... Responding to Pompeo’s tweet on Saturday, the Democratic senator Chris Murphy, a member of the foreign relations committee, wrote:

Quote
... “This is such irresponsible simplification and it’s how we get into dumb wars of choice.

“The Saudis and Houthis are at war. The Saudis attack the Houthis and the Houthis attack back. Iran is backing the Houthis and has been a bad actor, but it’s just not as simple as Houthis = Iran.”

... The Republican senator Lindsey Graham, a leading Trump ally, disagreed.

“It is now time for the US to put on the table an attack on Iranian oil refineries if they continue their provocations or increase nuclear enrichment
(... after Trump ripped up the nuclear agreement that Iran was abiding by),” the South Carolina senator said on Twitter.

https://mobile.twitter.com/LindseyGrahamSC/status/1172913311458955265

... Pompeo also called for other countries to denounce Iran and promised American efforts to help support the energy market. (...after Trump shat on our allies)

--------------------------

Higher oil prices bail out frakers ... BoJo  in lockstep ... War by Christmas. ... win-win (/sarc)
« Last Edit: September 15, 2019, 03:23:36 AM by vox_mundi »
“There are three classes of people: those who see. Those who see when they are shown. Those who do not see.” ― Leonardo da Vinci

Insensible before the wave so soon released by callous fate. Affected most, they understand the least, and understanding, when it comes, invariably arrives too late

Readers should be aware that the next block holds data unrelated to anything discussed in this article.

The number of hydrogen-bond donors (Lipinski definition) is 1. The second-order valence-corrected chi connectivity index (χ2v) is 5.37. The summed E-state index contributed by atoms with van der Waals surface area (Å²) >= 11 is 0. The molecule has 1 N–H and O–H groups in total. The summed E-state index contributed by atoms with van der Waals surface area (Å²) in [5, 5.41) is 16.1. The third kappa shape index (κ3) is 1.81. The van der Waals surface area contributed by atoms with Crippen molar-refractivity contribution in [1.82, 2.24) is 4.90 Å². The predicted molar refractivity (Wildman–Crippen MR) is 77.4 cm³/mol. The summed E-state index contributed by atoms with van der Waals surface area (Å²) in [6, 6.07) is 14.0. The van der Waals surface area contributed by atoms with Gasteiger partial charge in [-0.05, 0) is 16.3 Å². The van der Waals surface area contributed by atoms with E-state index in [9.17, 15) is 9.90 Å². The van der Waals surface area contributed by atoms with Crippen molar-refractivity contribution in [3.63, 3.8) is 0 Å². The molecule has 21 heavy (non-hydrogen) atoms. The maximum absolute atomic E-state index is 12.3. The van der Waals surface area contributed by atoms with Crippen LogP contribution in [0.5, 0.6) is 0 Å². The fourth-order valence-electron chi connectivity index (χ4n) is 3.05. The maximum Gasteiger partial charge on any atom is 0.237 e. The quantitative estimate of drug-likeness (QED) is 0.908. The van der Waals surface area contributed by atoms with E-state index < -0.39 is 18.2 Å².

Tom_Mazanec

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Re: Oil and Gas Issues
« Reply #3242 on: September 15, 2019, 02:28:31 AM »
A Recipe For $100 Oil
https://www.forbes.com/sites/rrapier/2019/09/14/a-recipe-for-100-oil/#486ce5284dbb
Quote
Over the years, I have often been asked about scenarios that could rapidly drive oil prices higher. My response is always that the worst case scenario is an incident that takes a large amount of oil production offline in Saudi Arabia.
SHARKS (CROSSED OUT) MONGEESE (SIC) WITH FRICKIN LASER BEAMS ATTACHED TO THEIR HEADS

vox_mundi

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Re: Oil and Gas Issues
« Reply #3243 on: September 15, 2019, 03:18:36 AM »
Saudi Arabia Drone Attack Is a Strike at Oil’s Future
https://www.bloomberg.com/amp/opinion/articles/2019-09-14/saudi-arabia-drone-attack-is-a-strike-at-oil-s-future

... this escalation could be interpreted as Iran’s response to Washington’s “maximum pressure” campaign – if Tehran can’t export, then neither should Saudi, may be the zero-sum thinking at play here.

What is clear is that the oil market has entered a new and dangerous period. Crown Prince Mohammed bin Salman, who spearheaded Saudi Arabia’s intervention in Yemen, will almost certainly have to respond, especially if the attack really has knocked out a lot of oil supply for an extended period. In that case, he is also watching his IPO plans for Saudi Arabian Oil Co., or Saudi Aramco, literally go up in smoke.

... In the short-term, a risk premium combined with absent Saudi barrels would present a windfall opportunity for other producers (including struggling U.S. shale operators).